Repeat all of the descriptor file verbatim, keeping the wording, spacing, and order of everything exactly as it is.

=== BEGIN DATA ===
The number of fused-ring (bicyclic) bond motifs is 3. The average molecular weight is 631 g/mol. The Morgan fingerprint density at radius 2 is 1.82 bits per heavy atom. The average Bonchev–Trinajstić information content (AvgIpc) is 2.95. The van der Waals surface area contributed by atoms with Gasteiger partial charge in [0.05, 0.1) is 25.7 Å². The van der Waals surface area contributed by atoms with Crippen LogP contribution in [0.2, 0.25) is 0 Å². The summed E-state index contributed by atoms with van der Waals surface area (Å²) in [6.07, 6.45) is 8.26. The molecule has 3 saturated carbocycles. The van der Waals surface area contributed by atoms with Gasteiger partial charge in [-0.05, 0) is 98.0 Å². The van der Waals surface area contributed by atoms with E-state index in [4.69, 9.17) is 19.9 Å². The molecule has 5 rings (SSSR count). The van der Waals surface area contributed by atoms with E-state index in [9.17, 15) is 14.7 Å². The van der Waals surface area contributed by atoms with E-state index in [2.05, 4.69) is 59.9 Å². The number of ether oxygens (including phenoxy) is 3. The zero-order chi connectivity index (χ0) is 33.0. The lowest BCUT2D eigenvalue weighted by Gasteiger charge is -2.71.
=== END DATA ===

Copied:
The number of fused-ring (bicyclic) bond motifs is 3. The average molecular weight is 631 g/mol. The Morgan fingerprint density at radius 2 is 1.82 bits per heavy atom. The average Bonchev–Trinajstić information content (AvgIpc) is 2.95. The van der Waals surface area contributed by atoms with Gasteiger partial charge in [0.05, 0.1) is 25.7 Å². The van der Waals surface area contributed by atoms with Crippen LogP contribution in [0.2, 0.25) is 0 Å². The summed E-state index contributed by atoms with van der Waals surface area (Å²) in [6.07, 6.45) is 8.26. The molecule has 3 saturated carbocycles. The van der Waals surface area contributed by atoms with Gasteiger partial charge in [-0.05, 0) is 98.0 Å². The van der Waals surface area contributed by atoms with E-state index in [4.69, 9.17) is 19.9 Å². The molecule has 5 rings (SSSR count). The van der Waals surface area contributed by atoms with E-state index in [9.17, 15) is 14.7 Å². The van der Waals surface area contributed by atoms with E-state index in [2.05, 4.69) is 59.9 Å². The number of ether oxygens (including phenoxy) is 3. The zero-order chi connectivity index (χ0) is 33.0. The lowest BCUT2D eigenvalue weighted by Gasteiger charge is -2.71.